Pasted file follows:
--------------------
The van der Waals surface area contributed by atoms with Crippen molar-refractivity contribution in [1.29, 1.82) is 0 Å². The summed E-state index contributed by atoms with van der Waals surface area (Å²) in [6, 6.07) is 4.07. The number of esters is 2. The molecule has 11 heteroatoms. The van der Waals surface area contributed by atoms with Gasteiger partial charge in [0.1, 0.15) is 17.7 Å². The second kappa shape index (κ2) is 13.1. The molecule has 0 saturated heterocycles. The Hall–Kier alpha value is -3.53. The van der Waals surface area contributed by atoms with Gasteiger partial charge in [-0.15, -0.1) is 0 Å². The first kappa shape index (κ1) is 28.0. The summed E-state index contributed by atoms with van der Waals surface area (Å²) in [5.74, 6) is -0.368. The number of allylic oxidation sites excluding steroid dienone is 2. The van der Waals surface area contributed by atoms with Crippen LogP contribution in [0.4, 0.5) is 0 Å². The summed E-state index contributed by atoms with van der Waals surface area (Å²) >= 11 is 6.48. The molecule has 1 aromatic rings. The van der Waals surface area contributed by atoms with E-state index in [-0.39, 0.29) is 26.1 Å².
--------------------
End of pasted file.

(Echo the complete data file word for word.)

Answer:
The van der Waals surface area contributed by atoms with Crippen molar-refractivity contribution in [1.29, 1.82) is 0 Å². The summed E-state index contributed by atoms with van der Waals surface area (Å²) in [6, 6.07) is 4.07. The number of esters is 2. The molecule has 11 heteroatoms. The van der Waals surface area contributed by atoms with Gasteiger partial charge in [0.1, 0.15) is 17.7 Å². The second kappa shape index (κ2) is 13.1. The molecule has 0 saturated heterocycles. The Hall–Kier alpha value is -3.53. The van der Waals surface area contributed by atoms with Gasteiger partial charge in [-0.15, -0.1) is 0 Å². The first kappa shape index (κ1) is 28.0. The summed E-state index contributed by atoms with van der Waals surface area (Å²) in [5.74, 6) is -0.368. The number of allylic oxidation sites excluding steroid dienone is 2. The van der Waals surface area contributed by atoms with Crippen LogP contribution in [0.4, 0.5) is 0 Å². The summed E-state index contributed by atoms with van der Waals surface area (Å²) >= 11 is 6.48. The molecule has 1 aromatic rings. The van der Waals surface area contributed by atoms with E-state index in [-0.39, 0.29) is 26.1 Å².